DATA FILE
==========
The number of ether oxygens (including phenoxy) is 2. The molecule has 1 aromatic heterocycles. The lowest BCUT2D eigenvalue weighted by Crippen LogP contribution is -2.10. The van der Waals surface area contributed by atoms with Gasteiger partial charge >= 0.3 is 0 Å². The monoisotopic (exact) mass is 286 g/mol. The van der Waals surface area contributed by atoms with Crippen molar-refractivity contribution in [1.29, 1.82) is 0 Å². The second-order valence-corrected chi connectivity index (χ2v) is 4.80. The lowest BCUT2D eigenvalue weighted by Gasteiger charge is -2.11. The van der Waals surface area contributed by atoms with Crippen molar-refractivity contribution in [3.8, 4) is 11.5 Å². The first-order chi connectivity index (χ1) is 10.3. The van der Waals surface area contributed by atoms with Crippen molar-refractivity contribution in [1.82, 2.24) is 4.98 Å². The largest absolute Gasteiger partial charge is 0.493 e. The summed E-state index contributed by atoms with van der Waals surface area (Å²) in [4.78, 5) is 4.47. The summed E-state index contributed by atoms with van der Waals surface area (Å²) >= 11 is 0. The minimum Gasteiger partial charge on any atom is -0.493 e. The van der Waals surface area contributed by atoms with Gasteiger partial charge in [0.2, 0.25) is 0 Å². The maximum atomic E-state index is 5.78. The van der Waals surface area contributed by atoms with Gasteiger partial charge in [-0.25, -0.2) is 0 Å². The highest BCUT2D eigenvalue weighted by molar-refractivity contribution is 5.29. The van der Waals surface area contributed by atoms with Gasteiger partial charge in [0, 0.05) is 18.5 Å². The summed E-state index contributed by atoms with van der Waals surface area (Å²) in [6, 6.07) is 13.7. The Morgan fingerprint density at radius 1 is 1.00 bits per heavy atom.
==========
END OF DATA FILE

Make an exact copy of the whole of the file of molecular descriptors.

The number of ether oxygens (including phenoxy) is 2. The molecule has 1 aromatic heterocycles. The lowest BCUT2D eigenvalue weighted by Crippen LogP contribution is -2.10. The van der Waals surface area contributed by atoms with Gasteiger partial charge >= 0.3 is 0 Å². The monoisotopic (exact) mass is 286 g/mol. The van der Waals surface area contributed by atoms with Crippen molar-refractivity contribution in [1.29, 1.82) is 0 Å². The second-order valence-corrected chi connectivity index (χ2v) is 4.80. The lowest BCUT2D eigenvalue weighted by Gasteiger charge is -2.11. The van der Waals surface area contributed by atoms with Crippen molar-refractivity contribution in [3.8, 4) is 11.5 Å². The first-order chi connectivity index (χ1) is 10.3. The van der Waals surface area contributed by atoms with Crippen molar-refractivity contribution in [1.82, 2.24) is 4.98 Å². The largest absolute Gasteiger partial charge is 0.493 e. The summed E-state index contributed by atoms with van der Waals surface area (Å²) in [4.78, 5) is 4.47. The summed E-state index contributed by atoms with van der Waals surface area (Å²) >= 11 is 0. The minimum Gasteiger partial charge on any atom is -0.493 e. The van der Waals surface area contributed by atoms with Gasteiger partial charge in [0.2, 0.25) is 0 Å². The maximum atomic E-state index is 5.78. The van der Waals surface area contributed by atoms with Gasteiger partial charge in [-0.25, -0.2) is 0 Å². The highest BCUT2D eigenvalue weighted by molar-refractivity contribution is 5.29. The van der Waals surface area contributed by atoms with Gasteiger partial charge in [0, 0.05) is 18.5 Å². The summed E-state index contributed by atoms with van der Waals surface area (Å²) in [6, 6.07) is 13.7. The Morgan fingerprint density at radius 1 is 1.00 bits per heavy atom.